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Diet and Irritable Bowel Syndrome


Mankanwal Sachdev, MD, a gastroenterology and internal medicine specialist at Banner Gateway Medical Center in Gilbert, Ariz..

Question: I was told I have irritable bowel syndrome. Are there certain foods I should avoid or add to my diet?

Irritable Bowel Syndrome (IBS) is a common yet non-life-threatening medical condition that is most frequently associated with stomach pain, cramping, bloating, and diarrhea or constipation. When managed through diet and exercise, it does not interfere with one’s quality of life.

Rather than succumb to fads, your best bet is to eat a well-balanced diet that is low in sugar and includes plenty of fruits and vegetables.

While there are no general recommendations on which foods to avoid, it is important to remember that everyone reacts to certain foods differently. Beans and other foods that are more difficult to digest or cause excessive gas may worsen symptoms. Discovering which foods you should avoid or eat in moderation is a matter of trial and error.  

Since IBS is sometimes linked to lactose intolerance and gluten insensitivity, a condition known as celiac disease, some people unnecessarily eliminate lactose and gluten products from their diets. I encourage formal testing for celiac disease before making such drastic dietary changes.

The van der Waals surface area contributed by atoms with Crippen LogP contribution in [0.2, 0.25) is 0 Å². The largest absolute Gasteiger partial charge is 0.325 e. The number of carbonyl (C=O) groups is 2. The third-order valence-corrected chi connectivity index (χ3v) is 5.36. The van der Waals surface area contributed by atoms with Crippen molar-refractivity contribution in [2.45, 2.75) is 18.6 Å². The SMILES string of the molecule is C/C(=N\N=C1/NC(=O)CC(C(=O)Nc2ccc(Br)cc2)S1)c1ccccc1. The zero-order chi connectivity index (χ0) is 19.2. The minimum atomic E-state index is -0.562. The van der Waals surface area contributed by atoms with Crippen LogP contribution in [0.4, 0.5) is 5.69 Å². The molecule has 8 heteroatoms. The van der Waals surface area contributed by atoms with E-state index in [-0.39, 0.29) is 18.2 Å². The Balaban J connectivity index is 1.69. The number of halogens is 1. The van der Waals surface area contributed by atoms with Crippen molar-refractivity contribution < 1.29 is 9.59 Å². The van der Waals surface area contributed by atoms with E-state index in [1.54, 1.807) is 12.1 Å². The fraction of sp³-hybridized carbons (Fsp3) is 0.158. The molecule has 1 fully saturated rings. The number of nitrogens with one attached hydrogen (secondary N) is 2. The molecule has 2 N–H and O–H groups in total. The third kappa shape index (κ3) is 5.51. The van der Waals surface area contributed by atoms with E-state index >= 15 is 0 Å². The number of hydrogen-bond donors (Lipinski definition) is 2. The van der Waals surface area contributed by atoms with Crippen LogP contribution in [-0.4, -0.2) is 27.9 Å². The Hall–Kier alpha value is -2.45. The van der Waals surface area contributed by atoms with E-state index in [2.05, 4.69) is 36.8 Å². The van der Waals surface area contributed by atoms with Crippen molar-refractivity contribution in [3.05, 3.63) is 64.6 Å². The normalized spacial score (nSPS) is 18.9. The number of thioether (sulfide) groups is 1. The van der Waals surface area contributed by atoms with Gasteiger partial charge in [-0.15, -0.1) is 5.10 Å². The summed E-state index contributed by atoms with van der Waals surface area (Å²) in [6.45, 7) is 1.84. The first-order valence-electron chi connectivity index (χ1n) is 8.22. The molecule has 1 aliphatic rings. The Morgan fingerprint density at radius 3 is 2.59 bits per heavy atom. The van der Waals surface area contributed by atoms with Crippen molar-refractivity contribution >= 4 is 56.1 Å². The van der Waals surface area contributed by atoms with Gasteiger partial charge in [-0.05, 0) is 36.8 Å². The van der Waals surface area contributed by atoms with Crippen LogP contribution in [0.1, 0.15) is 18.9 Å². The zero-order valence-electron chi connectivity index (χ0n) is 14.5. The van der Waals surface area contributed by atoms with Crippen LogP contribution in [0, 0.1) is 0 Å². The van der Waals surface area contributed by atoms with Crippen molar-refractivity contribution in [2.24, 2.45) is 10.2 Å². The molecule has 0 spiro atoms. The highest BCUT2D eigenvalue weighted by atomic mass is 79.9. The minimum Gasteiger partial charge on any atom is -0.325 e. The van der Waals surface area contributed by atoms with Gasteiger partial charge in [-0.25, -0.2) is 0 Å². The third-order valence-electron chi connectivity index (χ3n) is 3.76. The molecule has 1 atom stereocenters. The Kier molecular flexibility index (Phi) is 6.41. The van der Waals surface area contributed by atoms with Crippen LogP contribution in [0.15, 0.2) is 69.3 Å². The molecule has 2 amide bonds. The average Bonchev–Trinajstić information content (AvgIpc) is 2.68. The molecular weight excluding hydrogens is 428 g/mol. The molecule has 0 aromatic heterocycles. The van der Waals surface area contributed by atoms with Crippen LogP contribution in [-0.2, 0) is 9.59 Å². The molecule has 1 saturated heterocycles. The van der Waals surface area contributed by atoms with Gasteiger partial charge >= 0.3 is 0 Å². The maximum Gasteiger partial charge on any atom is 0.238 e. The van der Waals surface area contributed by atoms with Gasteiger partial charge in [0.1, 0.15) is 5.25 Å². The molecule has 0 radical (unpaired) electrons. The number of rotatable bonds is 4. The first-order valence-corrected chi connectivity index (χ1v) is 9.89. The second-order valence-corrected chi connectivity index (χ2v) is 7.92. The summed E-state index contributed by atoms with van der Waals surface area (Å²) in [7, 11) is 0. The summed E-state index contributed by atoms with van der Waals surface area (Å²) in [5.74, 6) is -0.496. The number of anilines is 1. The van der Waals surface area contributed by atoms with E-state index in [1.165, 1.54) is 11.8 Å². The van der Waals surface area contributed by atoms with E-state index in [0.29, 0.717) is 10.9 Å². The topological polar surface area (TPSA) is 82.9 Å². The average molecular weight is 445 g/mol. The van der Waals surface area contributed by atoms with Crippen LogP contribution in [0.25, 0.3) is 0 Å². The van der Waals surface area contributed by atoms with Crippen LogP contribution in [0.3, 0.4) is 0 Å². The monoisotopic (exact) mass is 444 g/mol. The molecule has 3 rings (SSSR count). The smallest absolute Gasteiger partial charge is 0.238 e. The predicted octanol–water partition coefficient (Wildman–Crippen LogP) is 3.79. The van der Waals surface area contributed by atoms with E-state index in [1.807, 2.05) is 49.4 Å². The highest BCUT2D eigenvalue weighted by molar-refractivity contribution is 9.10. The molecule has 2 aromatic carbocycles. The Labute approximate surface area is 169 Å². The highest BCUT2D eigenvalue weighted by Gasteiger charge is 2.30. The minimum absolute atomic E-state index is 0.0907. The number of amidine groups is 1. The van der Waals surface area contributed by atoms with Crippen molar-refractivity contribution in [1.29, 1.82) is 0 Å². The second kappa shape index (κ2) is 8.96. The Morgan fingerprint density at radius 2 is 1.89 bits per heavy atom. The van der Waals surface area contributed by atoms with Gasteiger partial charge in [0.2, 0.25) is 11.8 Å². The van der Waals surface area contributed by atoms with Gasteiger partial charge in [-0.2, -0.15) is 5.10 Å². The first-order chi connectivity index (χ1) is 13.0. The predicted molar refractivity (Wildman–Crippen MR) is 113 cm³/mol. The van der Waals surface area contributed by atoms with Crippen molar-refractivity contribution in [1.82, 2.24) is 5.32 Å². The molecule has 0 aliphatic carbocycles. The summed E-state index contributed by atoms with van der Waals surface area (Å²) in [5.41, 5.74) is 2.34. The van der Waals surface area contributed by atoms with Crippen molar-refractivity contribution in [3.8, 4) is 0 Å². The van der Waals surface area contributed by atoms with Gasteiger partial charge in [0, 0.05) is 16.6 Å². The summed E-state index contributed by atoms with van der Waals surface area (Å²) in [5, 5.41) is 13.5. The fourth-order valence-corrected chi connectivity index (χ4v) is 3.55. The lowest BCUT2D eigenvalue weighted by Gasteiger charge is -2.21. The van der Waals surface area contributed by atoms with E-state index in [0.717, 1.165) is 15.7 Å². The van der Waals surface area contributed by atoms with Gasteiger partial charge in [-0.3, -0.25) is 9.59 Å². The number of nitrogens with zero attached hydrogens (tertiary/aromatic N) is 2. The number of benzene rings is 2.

In addition to a healthy diet, regular exercise and relaxation also can minimize the symptoms of IBS. Stress and fatigue are known to aggravate the condition and cause a wide range of gastrointestinal issues, even for those who do not suffer from IBS.

The chemical hormone serotonin plays an important role in a person’s mood, outlook and ability to manage stress. Interestingly, IBS is believed to be regulated through the same mechanisms. Because of this connection, antidepressants may be used to treat IBS symptoms, even without a clinical diagnosis of depression. 

An estimated one in five Americans has a digestive tract disorder. Diagnosing IBS requires thorough testing to rule out other life-threatening conditions. Speak with a gastroenterologist to confirm that your symptoms are in fact related to IBS and not something more serious.

Page Last Modified: 05/16/2012
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